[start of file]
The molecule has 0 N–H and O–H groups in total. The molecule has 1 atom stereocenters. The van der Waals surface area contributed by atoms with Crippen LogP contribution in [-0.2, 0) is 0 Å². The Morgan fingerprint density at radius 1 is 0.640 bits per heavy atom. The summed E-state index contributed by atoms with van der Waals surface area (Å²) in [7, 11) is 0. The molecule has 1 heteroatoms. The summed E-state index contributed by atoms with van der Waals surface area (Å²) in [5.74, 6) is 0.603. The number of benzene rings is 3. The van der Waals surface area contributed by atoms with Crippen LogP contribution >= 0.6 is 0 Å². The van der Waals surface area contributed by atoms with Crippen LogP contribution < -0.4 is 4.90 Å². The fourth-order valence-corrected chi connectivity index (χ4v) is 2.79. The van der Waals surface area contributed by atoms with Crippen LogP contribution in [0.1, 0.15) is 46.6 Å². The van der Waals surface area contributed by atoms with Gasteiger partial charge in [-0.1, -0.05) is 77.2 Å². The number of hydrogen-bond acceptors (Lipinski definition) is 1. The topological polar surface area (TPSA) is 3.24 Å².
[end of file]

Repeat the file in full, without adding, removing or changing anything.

The molecule has 0 N–H and O–H groups in total. The molecule has 1 atom stereocenters. The van der Waals surface area contributed by atoms with Crippen LogP contribution in [-0.2, 0) is 0 Å². The Morgan fingerprint density at radius 1 is 0.640 bits per heavy atom. The summed E-state index contributed by atoms with van der Waals surface area (Å²) in [7, 11) is 0. The molecule has 1 heteroatoms. The summed E-state index contributed by atoms with van der Waals surface area (Å²) in [5.74, 6) is 0.603. The number of benzene rings is 3. The van der Waals surface area contributed by atoms with Crippen LogP contribution >= 0.6 is 0 Å². The van der Waals surface area contributed by atoms with Crippen LogP contribution < -0.4 is 4.90 Å². The fourth-order valence-corrected chi connectivity index (χ4v) is 2.79. The van der Waals surface area contributed by atoms with Crippen LogP contribution in [0.1, 0.15) is 46.6 Å². The van der Waals surface area contributed by atoms with Gasteiger partial charge in [-0.1, -0.05) is 77.2 Å². The number of hydrogen-bond acceptors (Lipinski definition) is 1. The topological polar surface area (TPSA) is 3.24 Å².